The fact that I now own two (as you can see from the photos) merely augments my enjoyment of this set all the more. I didn’t set out to buy two but one came up on eBay a couple of years ago, incomplete and in a very poorly condition. I managed to get it for a mere £25 and then spent a good deal of time sourcing replacement parts of the right age with which to renovate it. It was an enjoyable project and, checking out recent prices on eBay, a lucrative one as the model – complete – can now sell for anything up to £150. Not a bad investment.

And yes, I now own two 918’s and 924’s too – purely to balance the fleet, you understand. One has to be even handed after all.


Sunday, 7 February 2010

The Inner Sanctum

Few people get to see The Inner Sanctum. Even those of my friends who know I collect Lego have rarely gained admittance to this holy of holies. Not sure why. I'm certainly not ashamed of it. It is, however, my refuge and my temple. A place that is indelibly stamped with the things that I like. When people do get a rare chance to peek inside the reaction is usually one of shocked awe. "Oh we knew you had a big collection but..."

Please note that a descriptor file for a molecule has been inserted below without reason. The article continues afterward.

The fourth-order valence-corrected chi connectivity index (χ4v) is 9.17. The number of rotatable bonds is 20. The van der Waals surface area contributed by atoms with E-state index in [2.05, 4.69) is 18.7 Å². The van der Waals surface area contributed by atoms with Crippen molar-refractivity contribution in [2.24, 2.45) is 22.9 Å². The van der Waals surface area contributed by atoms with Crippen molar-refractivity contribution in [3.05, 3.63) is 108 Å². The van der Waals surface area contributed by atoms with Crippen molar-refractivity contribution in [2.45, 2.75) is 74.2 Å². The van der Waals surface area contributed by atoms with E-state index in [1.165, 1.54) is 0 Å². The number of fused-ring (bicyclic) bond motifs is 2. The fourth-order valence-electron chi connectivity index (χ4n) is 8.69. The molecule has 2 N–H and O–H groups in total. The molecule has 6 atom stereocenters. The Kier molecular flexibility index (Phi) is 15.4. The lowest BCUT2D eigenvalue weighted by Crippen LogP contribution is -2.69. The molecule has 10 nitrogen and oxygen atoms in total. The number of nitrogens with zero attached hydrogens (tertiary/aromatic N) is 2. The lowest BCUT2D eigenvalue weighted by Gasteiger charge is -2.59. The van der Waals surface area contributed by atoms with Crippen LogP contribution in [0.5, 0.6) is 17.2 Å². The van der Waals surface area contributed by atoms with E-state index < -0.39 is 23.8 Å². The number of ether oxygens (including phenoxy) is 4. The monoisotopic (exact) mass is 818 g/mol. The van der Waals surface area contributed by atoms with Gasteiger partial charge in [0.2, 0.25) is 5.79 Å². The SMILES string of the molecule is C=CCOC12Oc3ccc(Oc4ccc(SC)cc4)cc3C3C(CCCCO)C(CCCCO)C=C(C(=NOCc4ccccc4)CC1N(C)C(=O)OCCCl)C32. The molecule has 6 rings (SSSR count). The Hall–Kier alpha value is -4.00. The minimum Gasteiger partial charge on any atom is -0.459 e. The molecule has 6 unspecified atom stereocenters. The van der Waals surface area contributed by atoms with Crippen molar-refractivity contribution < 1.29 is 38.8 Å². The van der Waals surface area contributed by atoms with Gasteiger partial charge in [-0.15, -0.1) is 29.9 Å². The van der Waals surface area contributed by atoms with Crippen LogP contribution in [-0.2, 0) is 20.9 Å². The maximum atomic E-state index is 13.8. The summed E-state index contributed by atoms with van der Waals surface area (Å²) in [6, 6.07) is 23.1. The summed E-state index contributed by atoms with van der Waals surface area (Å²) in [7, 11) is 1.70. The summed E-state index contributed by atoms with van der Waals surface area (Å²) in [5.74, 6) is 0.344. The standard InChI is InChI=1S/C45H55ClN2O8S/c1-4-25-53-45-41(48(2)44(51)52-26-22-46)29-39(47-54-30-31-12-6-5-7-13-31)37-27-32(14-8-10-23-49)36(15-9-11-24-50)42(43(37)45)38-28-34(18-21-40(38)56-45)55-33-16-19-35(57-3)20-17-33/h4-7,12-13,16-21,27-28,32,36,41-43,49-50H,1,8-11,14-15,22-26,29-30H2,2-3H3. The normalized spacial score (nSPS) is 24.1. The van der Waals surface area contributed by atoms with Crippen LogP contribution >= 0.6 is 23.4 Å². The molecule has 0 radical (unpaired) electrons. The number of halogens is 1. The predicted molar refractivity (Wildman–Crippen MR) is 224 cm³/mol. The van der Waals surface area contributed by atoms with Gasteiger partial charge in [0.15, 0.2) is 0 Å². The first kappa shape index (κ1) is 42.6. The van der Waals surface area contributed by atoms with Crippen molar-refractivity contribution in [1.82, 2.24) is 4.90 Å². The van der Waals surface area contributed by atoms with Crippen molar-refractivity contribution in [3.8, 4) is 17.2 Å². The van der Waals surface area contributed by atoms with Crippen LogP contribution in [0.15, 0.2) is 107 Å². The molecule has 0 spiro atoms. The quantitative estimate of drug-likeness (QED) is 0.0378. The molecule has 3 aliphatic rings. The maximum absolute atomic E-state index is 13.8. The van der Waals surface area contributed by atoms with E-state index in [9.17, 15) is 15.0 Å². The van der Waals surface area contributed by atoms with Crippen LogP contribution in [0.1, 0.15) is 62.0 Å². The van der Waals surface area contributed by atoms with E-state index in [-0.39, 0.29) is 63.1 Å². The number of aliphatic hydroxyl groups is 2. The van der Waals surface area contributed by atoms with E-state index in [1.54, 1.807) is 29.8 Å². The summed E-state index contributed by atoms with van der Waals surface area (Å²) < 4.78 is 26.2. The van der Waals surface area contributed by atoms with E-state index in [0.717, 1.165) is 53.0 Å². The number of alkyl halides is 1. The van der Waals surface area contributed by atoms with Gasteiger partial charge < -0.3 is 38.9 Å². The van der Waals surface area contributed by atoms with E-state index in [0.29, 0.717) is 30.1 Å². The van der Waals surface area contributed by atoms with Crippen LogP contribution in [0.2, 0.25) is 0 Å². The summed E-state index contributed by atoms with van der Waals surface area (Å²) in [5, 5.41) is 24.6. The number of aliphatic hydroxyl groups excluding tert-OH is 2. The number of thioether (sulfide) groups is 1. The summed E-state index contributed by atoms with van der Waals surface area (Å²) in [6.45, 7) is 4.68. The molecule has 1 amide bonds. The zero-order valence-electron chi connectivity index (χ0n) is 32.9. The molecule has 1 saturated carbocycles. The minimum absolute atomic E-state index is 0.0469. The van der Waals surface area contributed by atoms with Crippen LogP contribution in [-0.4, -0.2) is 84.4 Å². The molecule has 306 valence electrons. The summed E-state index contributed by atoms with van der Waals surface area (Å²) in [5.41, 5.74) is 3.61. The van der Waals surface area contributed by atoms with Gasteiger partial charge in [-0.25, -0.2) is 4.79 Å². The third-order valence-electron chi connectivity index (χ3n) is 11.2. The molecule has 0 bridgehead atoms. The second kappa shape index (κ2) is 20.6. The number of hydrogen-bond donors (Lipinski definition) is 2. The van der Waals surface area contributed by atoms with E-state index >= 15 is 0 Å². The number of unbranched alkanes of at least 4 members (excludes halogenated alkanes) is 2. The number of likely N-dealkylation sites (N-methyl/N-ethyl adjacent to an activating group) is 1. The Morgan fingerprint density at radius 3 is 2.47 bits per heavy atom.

The photos below may give you a little idea as to the nature of the "but...". As you can see four themes dominate my collection: Classic Space, Classic Town, Star Wars and (modern) City though I do occasionally dip into other themes if I like the models - hence the new Space Police models.

Feel free to browse and leave a comment - this blog is purely for my own amusement - but all are welcome to have a look around and offer an opinion. I am an active collector so please check out the advert on the right if you have any Lego (in good condition) for sale.

Click on an image to download a bigger version.


Lego


Behind the door - modular buildings and Tantive IV.

Lego

On the windowsill - some classic Town and City buildings plus one of my own creation.

Lego

In front of the window - a hodgepodge of models: lots of Star Wars, some Classic Town and Aqua Raiders.

Lego

Another shot of the modular buildings and a hint of my depth of feeling for Classic Space.

Lego

Star Wars and Classic Space - my hardy stand-bys.



Lego

Some of the bigger Star Wars models and the gorgeous Medieval village scene plus the Christmas Shop...

Lego

More Star Wars stuff: the fabulous Dropship - one of my favourites - has pride of place atop my computer.

Lego

A good array of some of the most aesthetically pleasing Star Wars models.

Lego

Oh I do like Classic Space!


I shall be focusing on specific models over the coming months but for now this is a mere glancing overview of part of my collection - a collection currently valued at just over £10,000. That's a lot of moolah - but it stops me drinking, gambling, drug taking and (sin of sins) getting into football! ;-)